Sri Lanka; JVP’s concerns about Tamil livelihood

Janatha Vimukthi Peramuna (JVP) Anura Kumara Dissanayake and the Opposition Leader R. Sampanthan on 5 November 2018. Image credit: Daily FT

N. Sathiya Moorthy Ceylon Today 19 March 2019

Sad but true, and the disconnect is showing. Even as the JVP’s Bimal Rathnayake was talking about Tamil ‘war widows’ and arguing their case in Parliament, TNA Leader R. Sampanthan was still on the political track. 

Rathnayake was reportedly talking about the plight of ‘women-headed’ war victim families in the North and East, while Sampanthan was urging the three Sinhalese leaders, namely President Maithripala Sirisena, Prime Minister Ranil Wickremesinghe, and Opposition Leader Mahinda Rajapaksa, to join hands to address power-devolution, taking the forgotten 13th Amendment  route.

Rathnayake was telling the Nation that Tamil war widows might be 30,000 more than the estimated 90,000. He also highlighted what he dubbed the crude and cruel ‘rape film industry’ in the Tamil areas, though could not substantiate it beyond citing a solitary episode from the previous year. If he has more information on the subject, he should be telling it all to the Police and the political administration, and help find a lasting solution.

Be it as it may, the TNA’s Selvam Adaikkalanathan took off possibly from where Rathnayake left off. He wanted the Government to consider woman-headed families in the allocation of new houses for war victims. The same should be said of other government benefits for war victims. The Tamil socio-political leaderships are better placed to identify the schemes and possible beneficiaries, but they seem to be least interested.

If anything, the TNA Northern Provincial Council administration of former Chief Minister C.V. Wigneswaran did worse. Not only would his elected dispensation not spend the Centre’s allocations for development in the Province and return the same as unspent, he also declared that for the Tamils, rights came first before development. The likes of him could afford to claim as much, but not those war widows and other victims, whose bread and butter issues remain to be settled even a decade after the war’s end.

It used to be said of the Upcountry/estate Tamils that for them livelihood needs came before the rights, which used to be central to the Sri Lankan Tamil population and polity. Post-war, barring a certain section of the Sri Lankan Tamil population, especially those settled in Colombo, or living off earning members overseas, the plight of many Sri Lankan Tamil community members is no different.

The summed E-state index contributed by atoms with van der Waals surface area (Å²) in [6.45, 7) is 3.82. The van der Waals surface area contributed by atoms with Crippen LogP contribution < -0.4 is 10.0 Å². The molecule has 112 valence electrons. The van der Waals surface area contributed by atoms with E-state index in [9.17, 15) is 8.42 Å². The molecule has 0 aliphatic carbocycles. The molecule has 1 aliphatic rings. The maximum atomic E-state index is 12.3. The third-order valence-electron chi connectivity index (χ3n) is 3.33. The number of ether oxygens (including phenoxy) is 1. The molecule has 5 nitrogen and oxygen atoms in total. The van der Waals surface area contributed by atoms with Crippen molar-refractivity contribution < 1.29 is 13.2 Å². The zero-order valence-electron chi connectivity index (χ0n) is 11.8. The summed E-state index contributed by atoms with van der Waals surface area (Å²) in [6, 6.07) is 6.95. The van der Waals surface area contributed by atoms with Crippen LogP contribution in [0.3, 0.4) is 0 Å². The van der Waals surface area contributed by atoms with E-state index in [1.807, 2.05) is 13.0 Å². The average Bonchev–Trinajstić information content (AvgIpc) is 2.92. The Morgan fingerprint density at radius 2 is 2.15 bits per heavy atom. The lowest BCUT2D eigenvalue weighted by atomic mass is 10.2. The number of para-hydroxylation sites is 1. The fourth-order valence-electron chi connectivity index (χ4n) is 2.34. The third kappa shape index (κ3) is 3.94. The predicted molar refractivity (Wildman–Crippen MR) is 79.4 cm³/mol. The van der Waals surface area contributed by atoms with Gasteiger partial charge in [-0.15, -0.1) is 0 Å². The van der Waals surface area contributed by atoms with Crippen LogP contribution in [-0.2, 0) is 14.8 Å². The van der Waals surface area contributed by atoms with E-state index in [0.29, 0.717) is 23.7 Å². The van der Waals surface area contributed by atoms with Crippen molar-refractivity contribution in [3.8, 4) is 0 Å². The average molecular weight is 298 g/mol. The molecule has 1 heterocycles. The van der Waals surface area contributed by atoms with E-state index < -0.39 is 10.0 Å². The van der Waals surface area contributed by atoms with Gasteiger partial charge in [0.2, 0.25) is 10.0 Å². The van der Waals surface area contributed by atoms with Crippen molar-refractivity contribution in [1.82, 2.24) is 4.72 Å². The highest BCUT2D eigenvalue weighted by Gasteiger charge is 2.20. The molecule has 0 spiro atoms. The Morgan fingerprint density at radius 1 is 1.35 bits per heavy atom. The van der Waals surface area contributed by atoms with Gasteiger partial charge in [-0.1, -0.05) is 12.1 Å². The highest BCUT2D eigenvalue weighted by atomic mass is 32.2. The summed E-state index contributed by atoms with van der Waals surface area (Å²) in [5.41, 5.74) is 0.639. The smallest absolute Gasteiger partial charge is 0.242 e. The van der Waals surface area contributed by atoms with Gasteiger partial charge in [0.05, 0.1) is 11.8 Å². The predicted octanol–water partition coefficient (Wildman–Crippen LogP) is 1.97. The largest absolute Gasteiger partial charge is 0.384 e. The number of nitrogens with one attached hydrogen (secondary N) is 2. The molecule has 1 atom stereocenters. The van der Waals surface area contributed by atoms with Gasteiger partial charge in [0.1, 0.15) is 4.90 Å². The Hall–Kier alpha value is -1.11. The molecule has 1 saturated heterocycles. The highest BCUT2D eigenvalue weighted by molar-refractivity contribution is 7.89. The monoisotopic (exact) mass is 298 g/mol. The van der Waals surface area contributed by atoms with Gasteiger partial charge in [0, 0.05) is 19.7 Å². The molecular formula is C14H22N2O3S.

Like the Upcountry Tamil polity since Independence, the Sri Lankan Tamil socio-political leadership too has been mulching the innocence of their population. The latter only knew education and employment for making a decent living and leading a respectable life. Thanks to the war, they have not got all the education, and all those jobs that could have been theirs, are not theirs, not necessarily because of ‘Sinhala only,’ but also because of the Tamil reaction/action to the same.

Decade of delays

It is anybody’s guess why Sampanthan is now talking suddenly about ‘Sinhala political unanimity’ in giving the Tamils their political dues. To be fair to the TNA, and more so to the Sampanthan-Sumanthiran duo, they have been increasingly coming out, time and again, in favour of a ‘united Sri Lanka,’ and risking their political future at the very least.

In times gone by, especially under the LTTE’s cloud, the TNA was less than ambiguous in denying and declining what was on offer. They were thus delaying a process. In the natural flow of schemes, it would have all led to what the Tamils had wanted in the first place, but at one go, all-or-none. 

 Post-war, Mahinda Rajapaksa was known to insist that he could not repeat JR’s mistake of pushing a negotiated settlement through Parliament without a ‘national consensus.’ Read it as ‘Sinhala consensus’ if you wish, but that is what Sampanthan has now sought. He and the TNA were hell-bent against Rajapaksa’s insistence that without a ‘consensus’ any scheme that the two of them agreed would fall flat, on day two, like JR’s 13th Amendment.

What Sampanthan and the TNA wanted was a bilateral negotiation between the Rajapaksa Government and their party, for the former to push through in Parliament. Their argument that the Government then had a two-thirds majority in Parliament was hollow, as JR had four-fifths majority when he had the 13th Amendment passed. The fate of the 13th Amendment should have opened the Tamils’ eyes for a ‘Sinhala consensus’ of some kind before they could proceed with serious negotiations on a political solution.